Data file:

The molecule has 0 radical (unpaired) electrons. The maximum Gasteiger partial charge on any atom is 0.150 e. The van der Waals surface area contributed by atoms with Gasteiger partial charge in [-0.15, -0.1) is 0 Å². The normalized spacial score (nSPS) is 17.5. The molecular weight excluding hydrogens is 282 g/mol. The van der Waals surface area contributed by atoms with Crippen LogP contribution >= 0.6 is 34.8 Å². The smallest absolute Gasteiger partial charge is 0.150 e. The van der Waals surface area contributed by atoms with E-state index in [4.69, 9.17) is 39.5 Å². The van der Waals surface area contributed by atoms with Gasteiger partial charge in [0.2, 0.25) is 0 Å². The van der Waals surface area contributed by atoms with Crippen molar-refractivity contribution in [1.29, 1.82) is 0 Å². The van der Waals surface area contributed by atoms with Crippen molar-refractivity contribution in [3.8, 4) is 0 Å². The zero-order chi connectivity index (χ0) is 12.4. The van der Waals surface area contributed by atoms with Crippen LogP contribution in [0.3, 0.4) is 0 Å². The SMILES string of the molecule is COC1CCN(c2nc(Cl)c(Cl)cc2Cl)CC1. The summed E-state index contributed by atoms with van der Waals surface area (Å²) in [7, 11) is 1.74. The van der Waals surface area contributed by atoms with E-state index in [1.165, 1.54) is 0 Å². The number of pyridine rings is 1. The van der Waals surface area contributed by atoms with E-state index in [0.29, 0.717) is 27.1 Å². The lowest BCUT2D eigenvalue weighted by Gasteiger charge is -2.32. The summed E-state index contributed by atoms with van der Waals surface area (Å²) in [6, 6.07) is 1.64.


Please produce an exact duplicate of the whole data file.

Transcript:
The molecule has 0 radical (unpaired) electrons. The maximum Gasteiger partial charge on any atom is 0.150 e. The van der Waals surface area contributed by atoms with Gasteiger partial charge in [-0.15, -0.1) is 0 Å². The normalized spacial score (nSPS) is 17.5. The molecular weight excluding hydrogens is 282 g/mol. The van der Waals surface area contributed by atoms with Crippen LogP contribution >= 0.6 is 34.8 Å². The smallest absolute Gasteiger partial charge is 0.150 e. The van der Waals surface area contributed by atoms with E-state index in [4.69, 9.17) is 39.5 Å². The van der Waals surface area contributed by atoms with Gasteiger partial charge in [0.2, 0.25) is 0 Å². The van der Waals surface area contributed by atoms with Crippen molar-refractivity contribution in [1.29, 1.82) is 0 Å². The van der Waals surface area contributed by atoms with Crippen molar-refractivity contribution in [3.8, 4) is 0 Å². The zero-order chi connectivity index (χ0) is 12.4. The van der Waals surface area contributed by atoms with Crippen LogP contribution in [0.3, 0.4) is 0 Å². The SMILES string of the molecule is COC1CCN(c2nc(Cl)c(Cl)cc2Cl)CC1. The summed E-state index contributed by atoms with van der Waals surface area (Å²) in [7, 11) is 1.74. The van der Waals surface area contributed by atoms with E-state index in [1.165, 1.54) is 0 Å². The number of pyridine rings is 1. The van der Waals surface area contributed by atoms with E-state index in [0.29, 0.717) is 27.1 Å². The lowest BCUT2D eigenvalue weighted by Gasteiger charge is -2.32. The summed E-state index contributed by atoms with van der Waals surface area (Å²) in [6, 6.07) is 1.64.